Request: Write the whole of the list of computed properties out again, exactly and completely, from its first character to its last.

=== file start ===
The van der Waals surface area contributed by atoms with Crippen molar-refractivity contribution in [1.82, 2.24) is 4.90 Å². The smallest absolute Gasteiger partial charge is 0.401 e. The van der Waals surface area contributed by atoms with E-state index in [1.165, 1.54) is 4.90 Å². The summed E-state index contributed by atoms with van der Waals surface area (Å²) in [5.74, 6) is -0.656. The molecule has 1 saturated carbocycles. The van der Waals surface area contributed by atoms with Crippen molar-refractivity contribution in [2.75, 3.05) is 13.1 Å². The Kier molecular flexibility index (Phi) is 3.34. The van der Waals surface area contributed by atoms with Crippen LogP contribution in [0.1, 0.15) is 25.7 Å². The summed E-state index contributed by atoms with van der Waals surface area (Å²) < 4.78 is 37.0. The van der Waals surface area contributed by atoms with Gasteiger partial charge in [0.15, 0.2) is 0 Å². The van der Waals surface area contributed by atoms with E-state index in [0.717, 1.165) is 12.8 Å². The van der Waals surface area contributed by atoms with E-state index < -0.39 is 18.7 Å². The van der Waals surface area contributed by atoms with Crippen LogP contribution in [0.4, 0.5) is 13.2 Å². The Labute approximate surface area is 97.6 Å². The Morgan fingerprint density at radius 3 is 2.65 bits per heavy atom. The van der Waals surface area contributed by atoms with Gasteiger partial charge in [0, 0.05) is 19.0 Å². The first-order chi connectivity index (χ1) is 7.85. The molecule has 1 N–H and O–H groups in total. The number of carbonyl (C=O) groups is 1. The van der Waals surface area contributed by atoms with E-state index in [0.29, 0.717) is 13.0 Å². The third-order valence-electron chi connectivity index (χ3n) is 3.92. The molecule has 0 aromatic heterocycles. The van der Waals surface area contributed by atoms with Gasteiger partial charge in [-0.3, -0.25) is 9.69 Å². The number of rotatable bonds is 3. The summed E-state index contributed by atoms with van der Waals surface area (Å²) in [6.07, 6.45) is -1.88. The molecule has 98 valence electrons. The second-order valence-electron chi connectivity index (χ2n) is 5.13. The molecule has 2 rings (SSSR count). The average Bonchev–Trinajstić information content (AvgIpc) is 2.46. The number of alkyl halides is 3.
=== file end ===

The van der Waals surface area contributed by atoms with Crippen molar-refractivity contribution in [1.82, 2.24) is 4.90 Å². The smallest absolute Gasteiger partial charge is 0.401 e. The van der Waals surface area contributed by atoms with E-state index in [1.165, 1.54) is 4.90 Å². The summed E-state index contributed by atoms with van der Waals surface area (Å²) in [5.74, 6) is -0.656. The molecule has 1 saturated carbocycles. The van der Waals surface area contributed by atoms with Crippen molar-refractivity contribution in [2.75, 3.05) is 13.1 Å². The Kier molecular flexibility index (Phi) is 3.34. The van der Waals surface area contributed by atoms with Crippen LogP contribution in [0.1, 0.15) is 25.7 Å². The summed E-state index contributed by atoms with van der Waals surface area (Å²) < 4.78 is 37.0. The van der Waals surface area contributed by atoms with Gasteiger partial charge in [0.15, 0.2) is 0 Å². The van der Waals surface area contributed by atoms with E-state index in [0.717, 1.165) is 12.8 Å². The van der Waals surface area contributed by atoms with E-state index < -0.39 is 18.7 Å². The van der Waals surface area contributed by atoms with Crippen LogP contribution in [0.4, 0.5) is 13.2 Å². The Labute approximate surface area is 97.6 Å². The Morgan fingerprint density at radius 3 is 2.65 bits per heavy atom. The van der Waals surface area contributed by atoms with Gasteiger partial charge in [0, 0.05) is 19.0 Å². The first-order chi connectivity index (χ1) is 7.85. The molecule has 1 N–H and O–H groups in total. The number of carbonyl (C=O) groups is 1. The van der Waals surface area contributed by atoms with E-state index in [0.29, 0.717) is 13.0 Å². The third-order valence-electron chi connectivity index (χ3n) is 3.92. The molecule has 0 aromatic heterocycles. The van der Waals surface area contributed by atoms with Gasteiger partial charge in [-0.3, -0.25) is 9.69 Å². The number of rotatable bonds is 3. The summed E-state index contributed by atoms with van der Waals surface area (Å²) in [6.07, 6.45) is -1.88. The molecule has 98 valence electrons. The second-order valence-electron chi connectivity index (χ2n) is 5.13. The molecule has 2 rings (SSSR count). The average Bonchev–Trinajstić information content (AvgIpc) is 2.46. The number of alkyl halides is 3.